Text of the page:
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Another photography trip is being planned. Yet again you are browsing guidebooks. The shiny pages drawing you in. Can you resist, do you really need a book when so much information is available online? If you have a weakness for books nothing will give you more pleasure than that first opening. However do you need a guidebook to survive a trip to somewhere new?
Have you been panning a trip and everywhere you look there is THE place to go. Is it really that special? All the chatter on trip advisor and blogs say you must go to this spot to see the REAL country. However I start to get twitchy at this point! If it is THE tourist attraction, then everyone will be there. It will be busy, commercialised and not the authentic experience many travellers want to be immersed within. Add to this the photography factor – do I want to be somewhere with hundreds of others trying to get the same ‘shot’. Would I rather be somewhere quiet and obscure, just me and my camera getting the alternative atmosphere of somewhere famous. But if it is THE place to visit will I be missing out on something special if I don’t go.
Will there be what if’s? Think of a guidebook as giving you “all see’s”, not all “must see’s. I had guidebook guilt big time in China. I had to see the Great Wall. Who doesn’t? However we were tied to times and getting to Huangyuan, the most popular area was not going to happen. Instead we ended up in Jinshanling. I was a spoilt brat, sulking that I wasn’t at the bit I had planned.
And then halfway through our trek to Simatai there was a realisation. This was what I really wanted to be doing. The guidebook had given me the context and the idea and our local guide had given us the slightly more authentic experience. We walked for a day and saw no other tourists.
The swim in the lake at the end was the perfect end even if the water snakes had me running pretty rapidly from the water. This is what I had wanted on the Great Wall, not the tourist zone with thousands of other people. This side step of the guidebook guilt made me realise that planning is an outline not the plan.
When to plan!
Nothing beats a winter evening in England. Rain battering the window and the fire roaring in the hearth. Curled up surrounded by books and maps. Bright sunny days and adventures punctuating the howling wind.
I used to be a full planner; every hotel, every stop and every location planned before I went. The history read in detail, local customs explored and the must ‘eats’ identified ready for targeting on arrival.
Photography locations were scouted in detail. Exact points found on Google Earth with the help of the Photographers Ephemeris to gauge the light, routes planned on O.S Maps and the drive times and alarm clock settings all documented and ready for my “holiday”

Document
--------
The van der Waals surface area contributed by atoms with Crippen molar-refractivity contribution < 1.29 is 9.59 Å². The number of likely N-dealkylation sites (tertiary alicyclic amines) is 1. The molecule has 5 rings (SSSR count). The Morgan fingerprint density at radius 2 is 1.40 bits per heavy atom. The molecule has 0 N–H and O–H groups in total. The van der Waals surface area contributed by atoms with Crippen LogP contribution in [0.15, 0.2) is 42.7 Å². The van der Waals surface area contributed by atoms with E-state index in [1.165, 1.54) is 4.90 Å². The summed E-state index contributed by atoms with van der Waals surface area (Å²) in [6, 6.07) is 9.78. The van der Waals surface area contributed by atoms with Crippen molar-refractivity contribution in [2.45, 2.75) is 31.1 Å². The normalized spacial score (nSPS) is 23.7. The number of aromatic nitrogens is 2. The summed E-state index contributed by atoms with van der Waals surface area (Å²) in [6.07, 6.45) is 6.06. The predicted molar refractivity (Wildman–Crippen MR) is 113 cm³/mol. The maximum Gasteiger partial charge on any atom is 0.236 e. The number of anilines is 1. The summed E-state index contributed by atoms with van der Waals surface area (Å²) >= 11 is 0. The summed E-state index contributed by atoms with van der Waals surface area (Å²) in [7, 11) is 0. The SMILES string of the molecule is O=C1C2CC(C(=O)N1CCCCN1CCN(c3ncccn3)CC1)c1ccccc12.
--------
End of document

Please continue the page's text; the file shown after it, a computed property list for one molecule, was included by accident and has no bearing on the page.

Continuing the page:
However as time has progressed I am becoming more lax. Reading the guidebook on the plane (well, at least then the best time to visit and how to get there sections are obsolete), skipping over the history just this once was the slippery slope.
Then it became ‘see what was on offer at the hotel or local tourist office on the first morning’. However, after two holidays using this principle I was stressed. I needed to have an outline. I needed to know what I really wanted to do with other unexpected options filling the gaps when we got there.
It was back to proper planning and proper understanding of where I was going. I like my ‘must do’ list. It may not match the recognised list of things to do in each place but it is ‘my’ must do list.
Sources of Information
As I have already said I am a geeky travel guidebook hoarder. I am also a lover of maps. Many years ago dive trip planning consisted of finding the local map, finding an interesting pinnacle offshore, working out the tides and going to explore. My travels are very similar. A guidebook gives me the context. The details that bloggers miss on their one week stop somewhere, the details that locals overlook as they are ‘boring and normal’ and all the other little bits that a detailed book on one location can provide. I do google locations but this isn’t my first line of planning
Geocaching gives us some great locations for exploring. It is a little known adventure activity but it is free and the hunt for ‘treasure’ keeps children occupied while you take photographs at some stunning locations. Caches are usually set by locals and take you to spots that are off the beaten track. They are really good for teaching you the history or geography of a location and some even have quizzes. Even one cache in a new location can be the start of a great adventure or day exploring.